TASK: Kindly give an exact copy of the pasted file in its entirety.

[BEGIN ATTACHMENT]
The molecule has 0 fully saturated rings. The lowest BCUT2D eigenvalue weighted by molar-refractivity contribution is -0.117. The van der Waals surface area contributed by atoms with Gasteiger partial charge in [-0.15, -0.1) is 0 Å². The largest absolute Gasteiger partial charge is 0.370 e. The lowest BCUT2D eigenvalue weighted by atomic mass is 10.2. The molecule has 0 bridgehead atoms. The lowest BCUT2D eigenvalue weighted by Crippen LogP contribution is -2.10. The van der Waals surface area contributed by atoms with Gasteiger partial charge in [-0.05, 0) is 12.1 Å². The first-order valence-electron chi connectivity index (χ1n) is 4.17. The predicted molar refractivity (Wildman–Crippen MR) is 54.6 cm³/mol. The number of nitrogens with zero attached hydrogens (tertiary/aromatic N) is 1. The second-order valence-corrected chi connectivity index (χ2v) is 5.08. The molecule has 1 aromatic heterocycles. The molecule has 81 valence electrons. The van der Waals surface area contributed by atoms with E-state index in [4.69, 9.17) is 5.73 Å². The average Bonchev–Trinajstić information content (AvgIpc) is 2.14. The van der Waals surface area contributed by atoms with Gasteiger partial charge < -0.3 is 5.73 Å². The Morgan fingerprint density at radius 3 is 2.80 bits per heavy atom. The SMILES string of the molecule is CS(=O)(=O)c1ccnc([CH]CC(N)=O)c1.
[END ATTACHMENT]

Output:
The molecule has 0 fully saturated rings. The lowest BCUT2D eigenvalue weighted by molar-refractivity contribution is -0.117. The van der Waals surface area contributed by atoms with Gasteiger partial charge in [-0.15, -0.1) is 0 Å². The largest absolute Gasteiger partial charge is 0.370 e. The lowest BCUT2D eigenvalue weighted by atomic mass is 10.2. The molecule has 0 bridgehead atoms. The lowest BCUT2D eigenvalue weighted by Crippen LogP contribution is -2.10. The van der Waals surface area contributed by atoms with Gasteiger partial charge in [-0.05, 0) is 12.1 Å². The first-order valence-electron chi connectivity index (χ1n) is 4.17. The predicted molar refractivity (Wildman–Crippen MR) is 54.6 cm³/mol. The number of nitrogens with zero attached hydrogens (tertiary/aromatic N) is 1. The second-order valence-corrected chi connectivity index (χ2v) is 5.08. The molecule has 1 aromatic heterocycles. The molecule has 81 valence electrons. The van der Waals surface area contributed by atoms with E-state index in [4.69, 9.17) is 5.73 Å². The average Bonchev–Trinajstić information content (AvgIpc) is 2.14. The van der Waals surface area contributed by atoms with Gasteiger partial charge < -0.3 is 5.73 Å². The Morgan fingerprint density at radius 3 is 2.80 bits per heavy atom. The SMILES string of the molecule is CS(=O)(=O)c1ccnc([CH]CC(N)=O)c1.